1. Schaum, Kathleen D. MS

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As a wound/ulcer management reimbursement strategy and education consultant, this author receives many requests for coding, payment, and coverage assistance. For the past few months, a two-digit code has plagued numerous providers. Please join me in reviewing several scenarios that paint the picture of this code, which has caused numerous repayments/reduced payments.


Scenario 1. A coder for a physician called to tell me that the wound/ulcer management physician just completed a postpayment audit for debridements performed in skilled nursing facilities (SNFs). The coder knew she reported the correct debridement codes, but the physician was asked for repayments for every audited claim.


Scenario 2. A physician called to say that he just received the results of a postpayment audit for the application of cellular and/or tissue-based products (CTPs) for skin wounds for patients he managed in an on-campus hospital-owned outpatient wound/ulcer management provider-based department (PBD). The physician said his documentation met all of the requirements of the local coverage determination published by the Medicare Administrative Contractor (MAC) that processes his claims, and he reported the correct CTP application and product code, the correct modifier, and the correct units. However, he was asked for repayments for every claim that was reviewed.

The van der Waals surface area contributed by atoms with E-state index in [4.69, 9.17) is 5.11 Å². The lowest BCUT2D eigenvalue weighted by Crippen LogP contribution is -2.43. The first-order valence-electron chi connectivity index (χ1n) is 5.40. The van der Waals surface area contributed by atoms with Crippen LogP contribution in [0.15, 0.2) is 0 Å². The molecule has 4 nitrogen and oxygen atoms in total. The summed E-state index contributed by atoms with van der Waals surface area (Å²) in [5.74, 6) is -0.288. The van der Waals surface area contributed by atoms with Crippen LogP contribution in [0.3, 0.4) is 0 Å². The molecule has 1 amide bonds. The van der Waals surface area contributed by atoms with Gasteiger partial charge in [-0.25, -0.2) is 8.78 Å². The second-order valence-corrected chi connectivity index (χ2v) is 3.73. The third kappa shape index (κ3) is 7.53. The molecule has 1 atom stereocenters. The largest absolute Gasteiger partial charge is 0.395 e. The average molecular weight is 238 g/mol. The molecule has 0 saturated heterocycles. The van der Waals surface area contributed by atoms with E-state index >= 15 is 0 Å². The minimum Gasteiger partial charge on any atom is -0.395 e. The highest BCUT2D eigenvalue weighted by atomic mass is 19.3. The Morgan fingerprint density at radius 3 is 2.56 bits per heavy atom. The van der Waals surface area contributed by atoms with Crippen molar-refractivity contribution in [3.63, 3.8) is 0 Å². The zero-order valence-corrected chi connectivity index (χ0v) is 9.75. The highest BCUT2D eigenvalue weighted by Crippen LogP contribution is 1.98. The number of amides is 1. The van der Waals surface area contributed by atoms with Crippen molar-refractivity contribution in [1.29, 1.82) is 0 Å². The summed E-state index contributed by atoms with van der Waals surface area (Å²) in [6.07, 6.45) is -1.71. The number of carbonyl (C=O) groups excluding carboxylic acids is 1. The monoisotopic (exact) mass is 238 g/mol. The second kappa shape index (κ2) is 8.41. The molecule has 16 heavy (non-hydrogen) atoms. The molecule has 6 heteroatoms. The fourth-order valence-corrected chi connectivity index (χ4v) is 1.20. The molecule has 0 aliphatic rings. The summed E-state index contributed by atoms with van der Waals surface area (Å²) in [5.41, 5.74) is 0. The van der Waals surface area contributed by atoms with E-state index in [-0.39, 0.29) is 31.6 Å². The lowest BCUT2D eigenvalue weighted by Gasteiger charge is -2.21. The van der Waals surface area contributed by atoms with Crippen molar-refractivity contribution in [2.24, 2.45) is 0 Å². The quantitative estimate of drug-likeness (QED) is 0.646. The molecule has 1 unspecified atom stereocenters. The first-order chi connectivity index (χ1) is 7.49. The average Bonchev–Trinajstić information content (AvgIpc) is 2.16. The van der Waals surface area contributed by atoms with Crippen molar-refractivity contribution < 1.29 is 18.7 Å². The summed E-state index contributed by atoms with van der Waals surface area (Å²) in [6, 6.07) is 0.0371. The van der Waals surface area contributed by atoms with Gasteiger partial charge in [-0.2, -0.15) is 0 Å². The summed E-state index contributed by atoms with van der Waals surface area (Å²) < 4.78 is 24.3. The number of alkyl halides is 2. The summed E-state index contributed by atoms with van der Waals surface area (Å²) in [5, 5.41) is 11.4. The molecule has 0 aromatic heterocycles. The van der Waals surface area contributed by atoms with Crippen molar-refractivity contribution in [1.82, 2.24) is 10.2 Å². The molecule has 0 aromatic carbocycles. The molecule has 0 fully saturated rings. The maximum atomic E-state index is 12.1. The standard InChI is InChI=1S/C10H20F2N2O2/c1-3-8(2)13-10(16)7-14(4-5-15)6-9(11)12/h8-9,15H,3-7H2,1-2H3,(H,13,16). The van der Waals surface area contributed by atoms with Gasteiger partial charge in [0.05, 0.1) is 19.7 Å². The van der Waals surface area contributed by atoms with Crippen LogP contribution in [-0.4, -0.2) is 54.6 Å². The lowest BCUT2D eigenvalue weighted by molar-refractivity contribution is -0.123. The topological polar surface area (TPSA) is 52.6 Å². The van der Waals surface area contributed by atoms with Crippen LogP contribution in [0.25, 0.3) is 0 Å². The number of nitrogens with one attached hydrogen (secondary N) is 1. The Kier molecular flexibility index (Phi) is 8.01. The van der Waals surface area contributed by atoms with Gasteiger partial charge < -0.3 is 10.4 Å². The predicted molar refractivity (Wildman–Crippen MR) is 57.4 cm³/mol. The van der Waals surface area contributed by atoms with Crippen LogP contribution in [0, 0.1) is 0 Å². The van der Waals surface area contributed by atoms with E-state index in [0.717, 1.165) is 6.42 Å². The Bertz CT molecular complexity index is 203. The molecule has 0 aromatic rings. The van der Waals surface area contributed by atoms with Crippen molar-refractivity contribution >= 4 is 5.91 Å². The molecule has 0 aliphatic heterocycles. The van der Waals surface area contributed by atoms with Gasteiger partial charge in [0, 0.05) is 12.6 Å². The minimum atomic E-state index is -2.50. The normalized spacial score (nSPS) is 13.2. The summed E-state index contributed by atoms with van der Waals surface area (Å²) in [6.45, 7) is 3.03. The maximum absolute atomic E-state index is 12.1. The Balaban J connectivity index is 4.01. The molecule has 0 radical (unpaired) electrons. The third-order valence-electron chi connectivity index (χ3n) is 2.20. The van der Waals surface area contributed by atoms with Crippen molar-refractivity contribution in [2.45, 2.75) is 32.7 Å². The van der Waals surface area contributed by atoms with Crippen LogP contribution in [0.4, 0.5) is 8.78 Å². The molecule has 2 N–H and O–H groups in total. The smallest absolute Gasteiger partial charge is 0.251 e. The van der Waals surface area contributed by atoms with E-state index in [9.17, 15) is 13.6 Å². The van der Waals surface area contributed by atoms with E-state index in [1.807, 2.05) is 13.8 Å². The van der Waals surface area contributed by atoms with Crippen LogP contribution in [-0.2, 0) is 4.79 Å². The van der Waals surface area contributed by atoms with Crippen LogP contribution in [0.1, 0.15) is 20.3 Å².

Scenario 3. A physician called to ask if Medicare had reduced payments for wound/ulcer management services and procedures performed in physician offices. The physician shared a lengthy list of codes that were paid significantly less for the past 3 months.


Before reading on, take a few minutes to guess the problem that caused the repayments/reduced payments in these scenarios.


When presented with these and other similar scenarios, this consultant always made the same request: "Please send a copy of the deidentified claims, remittance advices, and documentation that you submitted to the MAC and/or auditor." Following is what this consultant uncovered after reviewing the information that was provided for the above scenarios.


Scenario 1. The physician had a contract with the SNFs and billed them for the selective debridements that he performed during the patients' Medicare Part A stays and the Medicare Part B noncovered stays. The coder correctly billed the surgical debridements to the Part B MAC. The physician's documentation was impeccable. That caused this author to start at the top of each claim and review every field. The problem was in the Place of Service (POS) field of the claim. The coder reported the two-digit POS as 11, Office, rather than 31, Skilled Nursing Facility. When the coder was asked about the incorrect POS code, she said she reported 11 because "I billed it from the physician's office." That incorrect POS code caused every audited claim to be paid at the Medicare physician office rate, which is higher than the Medicare facility rate. Because the physician was overpaid for every claim, he incurred a repayment for every claim.